She draws up a quest for Okaji only to lead the lonely girl to Betchin–two kids that Chihiro thought would be great friends and make each other’s thorny paths softer to walk on. She has been more than a silent spectator in the hopeful romance brewing between her ex-boss and her friend Basil. Like a wish-fulfilling fairy who seems transcendental and desperately possible at the same time, Chihiro turns all that she touches into the glimmering gold hue of hope.
Call Me Chihiro (2023): Ending Explained
Why Did Chihiro Leave Everyone Behind?
Chihiro wasn’t a concoction of all things happy and bright, even if she did float around, sweetening everyone’s life with a smile. Even someone like Chihiro isn’t safe from an unforeseeable onset of a depressive episode loitering around in the dark alley of the mind where the demons reside. And yet, when the calling comes to join her flock and assure them of her well-being, Chihiro does so with regard to her mental state, which needs as much safe handling as anyone else’s. She could never bring herself to tears when her mother passed.
Knowing the unfaltering significance of closure, Chihiro visits her mother’s grave to leave behind the gifts of acorns–perhaps only to thank her mother for giving her life, for that is all that she ever did give Chihiro. Chihiro realizes her work here is done as she looks around at the blithe, summery faces of the people she loves under the watchful warmth of the twinkly fairy lights wrapping up the feast. The ache you feel when the orbiting perspective stops at her empty chair is the same chasm that Tae feels.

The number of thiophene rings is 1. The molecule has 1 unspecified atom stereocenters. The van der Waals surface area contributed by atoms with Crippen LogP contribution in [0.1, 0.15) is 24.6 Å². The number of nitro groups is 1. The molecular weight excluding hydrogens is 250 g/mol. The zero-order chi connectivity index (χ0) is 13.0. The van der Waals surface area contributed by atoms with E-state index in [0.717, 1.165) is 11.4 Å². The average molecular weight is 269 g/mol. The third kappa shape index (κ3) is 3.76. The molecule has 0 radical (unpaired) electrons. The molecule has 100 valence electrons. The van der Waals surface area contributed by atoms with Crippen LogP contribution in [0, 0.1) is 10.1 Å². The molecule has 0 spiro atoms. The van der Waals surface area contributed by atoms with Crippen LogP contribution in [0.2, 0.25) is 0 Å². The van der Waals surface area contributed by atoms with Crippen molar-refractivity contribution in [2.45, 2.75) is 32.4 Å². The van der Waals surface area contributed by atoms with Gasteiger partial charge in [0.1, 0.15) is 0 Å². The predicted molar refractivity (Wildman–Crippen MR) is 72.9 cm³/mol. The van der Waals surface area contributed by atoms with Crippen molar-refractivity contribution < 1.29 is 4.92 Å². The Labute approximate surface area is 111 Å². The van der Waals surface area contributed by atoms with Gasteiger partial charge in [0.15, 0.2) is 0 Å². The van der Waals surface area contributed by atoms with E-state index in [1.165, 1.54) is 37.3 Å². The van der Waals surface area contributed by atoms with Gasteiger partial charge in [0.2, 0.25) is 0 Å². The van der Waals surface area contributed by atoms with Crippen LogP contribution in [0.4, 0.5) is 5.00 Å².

She sees a great deal without her eyes. She is perhaps the only one who wants to be able to look beneath Chihiro’s glittery screen and see the lonely girl burying her face in her lap. If there’s anything lonely people dread the most, it is connecting with people to the extent where detachment would rip apart their hearts. Chihiro’s unconventional ideals for a love that doesn’t wish to own the lover’s heart also sings of the same fear that she may be running from.
If you make yourself believe that you don’t want it, you can deny the throbbing void that longs for it. Or maybe it’s just the cynic in me. After all, what’s reflected in our lingering contemplations of a person away from our grasp is a lot of who we are and what haunts us. Maybe all Chihiro wanted was a new start, in a new place, with new lives to save. But even that wishful conjecture comes from a place where I would rather not think of Chihiro as a person on the run from her own feelings, not that it would make me think of her with any less love. Learning the ropes to her breezy new life tending to cattle in the vast boondocks where her new home is, Chihiro is now a first-time farmhand who used to work at a bento place.